So, no: this is not a “blame humans first” approach, but rather the reasoned sorting of the available evidence.

  9. #9 michael
    July 6, 2010

    What happened in North America circa 13,000-11,000 YA was the massacre of all massacres. Native Americans were supposed to look at animals like their brothers or something….Well, let me tell ya something. They must not have gotten that memo until after they slaughtered every last tasty Ground Sloth, Mammoth, Mastodon Short Faced Bear, Camel, Stag Moose, Horse, American Lion, Saber Toothed Cat or Camel they could get their spears into.

    There’s no question what happened to anyone who thinks about it. We’re not evil. We’re greedy and we don’t know when to stop. We killed or caused the extinction of every massive animal that was too slow or too obvious to hide from us. We came upon a defenseless continent that had never seen such a vicious, relentless and intelligent (well, not that smart, since we destroyed forever some of the most amazing animals the world has ever known) predator.

    It’s sad. I wish I could go back just time travel a few thousand years….With a video camera

  10. #10 Ned
    January 16, 2011

    Ah yes, the Overkill Myth seems to keep going, like a cult. Doesn’t anyone do any reading post-1967?

    It’s now been confirmed that humans were in North America long before Clovis. The Paisley Cave findings of human coprolites (14,300 BP) are not in serious dispute (Jenkins, 2008). Ditto for Monte Verde in Chile (13,000). There are lots of other sites that are pushing back initial human occupation in the Americas even further, possibly 50,000 years (Goodyear, 2004).

    The overkillers want us to believe that 14,300 years ago humans came down the Bering Strait and spread throughout North and South America (appearing almost simultaneously in both continents!) killing everything in their path armed only with spears and atlatls. And somehow the giant short faced bear and giant ground sloths and camels all just stood still in amazement while humans carved them up, despite having over 2,500 years (at least) to get used to human predation. Moreover, since several species of birds also went extinct, pre-clovis humans must have had superpowers to chuck their spears 5,000 feet into the air with incredible accuracy!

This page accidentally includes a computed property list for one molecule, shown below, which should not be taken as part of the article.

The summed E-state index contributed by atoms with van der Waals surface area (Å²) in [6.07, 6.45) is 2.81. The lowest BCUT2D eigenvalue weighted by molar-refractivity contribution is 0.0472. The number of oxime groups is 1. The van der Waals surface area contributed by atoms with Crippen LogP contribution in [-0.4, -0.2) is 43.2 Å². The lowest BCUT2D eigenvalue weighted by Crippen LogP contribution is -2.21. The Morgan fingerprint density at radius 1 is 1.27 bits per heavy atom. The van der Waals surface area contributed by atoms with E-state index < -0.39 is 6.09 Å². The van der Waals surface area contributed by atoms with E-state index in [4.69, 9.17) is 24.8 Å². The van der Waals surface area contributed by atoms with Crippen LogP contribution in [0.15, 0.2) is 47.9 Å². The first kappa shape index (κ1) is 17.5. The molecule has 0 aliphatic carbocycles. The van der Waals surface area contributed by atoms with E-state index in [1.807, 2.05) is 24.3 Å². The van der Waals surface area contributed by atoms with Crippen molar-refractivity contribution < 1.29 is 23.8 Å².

Not only do overkillers want us to believe this just-so story, they want us to believe all this without a shred of tangible evidence. There are only 11 sites in North America associated in any way with megafaunal kills by humans (and most of those are pretty sketchy), and all of those are mammoths. Yet 35 genera of animals went extinct.

    wow.

    So much for science education in America.

  11. #11 Houston Lawyer
    March 30, 2011

    What?!!! Still controversial is a serious understatement! The evidence to support this claim is weak as usual. And it is based on the notion that humans are bad and so when we blame human activity for something, intuitivly people believe it. Once again it starts as children in church where were taught that we are all born sinners. There is an inate beleif that no matter what humans do it leads to disaster. Bullshit. No Nobel Prize for you!

  12. #12 doğal taş
    May 16, 2011

    It’s sad. I wish I could go back just time travel a few thousand years….With a video camera

  13. #13 mantolama
    July 5, 2011

    Duplicate comment detected; it looks as though you’ve already said that!

  14. #14 Wow
    July 5, 2011

    spamlink detected from a spambot at post 13 above.